It appears that the U.S. is not the only country pushing for net neutrality. Across the pond, the U.K.'s telecom regulator Ofcom is now weighing what a net neutrality plan would mean to its communications market.
What's prompting Ofcom's CEO Ed Richards to look more closely at net neutrality has been the growing contention by media companies that their bandwidth hungry content should not be singled out, while service providers believe that they should be compensated by anyone that wants to carry content on their networks.
In one case, the BBC argued that incumbent service provider BT was "throttling" the download speeds of its iPlayer service. BT shot back saying that content providers shouldn't be entitled to a "free ride" on networks that they have spent billions of dollars to build out.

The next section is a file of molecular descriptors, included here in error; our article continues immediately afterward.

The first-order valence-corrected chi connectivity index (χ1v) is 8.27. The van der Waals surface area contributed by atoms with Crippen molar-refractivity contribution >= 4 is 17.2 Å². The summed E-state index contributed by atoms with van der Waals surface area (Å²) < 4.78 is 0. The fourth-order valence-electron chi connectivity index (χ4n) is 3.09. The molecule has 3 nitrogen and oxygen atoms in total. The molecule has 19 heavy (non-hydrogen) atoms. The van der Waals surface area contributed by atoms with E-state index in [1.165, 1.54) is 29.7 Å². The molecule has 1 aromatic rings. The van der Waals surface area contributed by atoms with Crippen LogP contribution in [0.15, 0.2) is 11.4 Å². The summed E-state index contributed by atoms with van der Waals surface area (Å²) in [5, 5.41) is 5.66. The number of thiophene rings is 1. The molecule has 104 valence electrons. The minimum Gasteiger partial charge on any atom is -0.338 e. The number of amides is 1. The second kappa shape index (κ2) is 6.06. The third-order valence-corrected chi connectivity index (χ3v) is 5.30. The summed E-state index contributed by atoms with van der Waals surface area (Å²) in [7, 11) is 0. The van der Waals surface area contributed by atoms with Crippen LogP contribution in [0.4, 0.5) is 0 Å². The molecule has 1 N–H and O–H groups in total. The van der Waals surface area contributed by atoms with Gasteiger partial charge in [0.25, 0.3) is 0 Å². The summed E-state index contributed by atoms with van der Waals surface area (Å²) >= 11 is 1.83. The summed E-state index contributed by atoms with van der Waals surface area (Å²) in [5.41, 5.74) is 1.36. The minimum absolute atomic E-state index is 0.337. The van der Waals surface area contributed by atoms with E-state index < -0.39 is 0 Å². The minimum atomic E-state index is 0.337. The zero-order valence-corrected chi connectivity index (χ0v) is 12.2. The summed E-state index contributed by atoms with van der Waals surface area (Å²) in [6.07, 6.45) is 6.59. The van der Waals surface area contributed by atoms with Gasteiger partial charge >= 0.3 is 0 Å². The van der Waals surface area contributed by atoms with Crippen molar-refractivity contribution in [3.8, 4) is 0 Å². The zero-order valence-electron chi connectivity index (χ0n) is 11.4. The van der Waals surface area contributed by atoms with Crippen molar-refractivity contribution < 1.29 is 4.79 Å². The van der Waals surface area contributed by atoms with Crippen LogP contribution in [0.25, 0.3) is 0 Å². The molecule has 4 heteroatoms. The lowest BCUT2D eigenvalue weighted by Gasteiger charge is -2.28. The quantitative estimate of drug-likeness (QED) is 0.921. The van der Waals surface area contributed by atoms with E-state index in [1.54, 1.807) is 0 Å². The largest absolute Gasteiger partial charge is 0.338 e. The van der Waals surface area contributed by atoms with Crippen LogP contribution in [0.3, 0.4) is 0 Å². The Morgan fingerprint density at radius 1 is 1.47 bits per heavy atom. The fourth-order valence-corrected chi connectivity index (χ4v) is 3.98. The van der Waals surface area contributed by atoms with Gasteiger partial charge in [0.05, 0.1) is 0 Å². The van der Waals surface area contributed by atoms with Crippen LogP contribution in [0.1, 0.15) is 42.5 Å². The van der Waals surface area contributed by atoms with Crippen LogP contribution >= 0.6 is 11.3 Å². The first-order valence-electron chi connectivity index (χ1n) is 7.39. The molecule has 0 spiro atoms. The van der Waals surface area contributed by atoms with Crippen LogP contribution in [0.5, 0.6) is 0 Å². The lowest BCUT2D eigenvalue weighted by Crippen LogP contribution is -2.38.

While Richards said Ofcom will put out its findings this spring, he's not sure that the U.S.' proposed approach would be a good fit for the U.K. and Europe overall due to competitive structure of its communications market. Richards added that it would be "even harder to justify blanket net neutrality rules when we consider the risks they could pose to potential collaborative and desirable investment in networks."
- The Telegraph has this article
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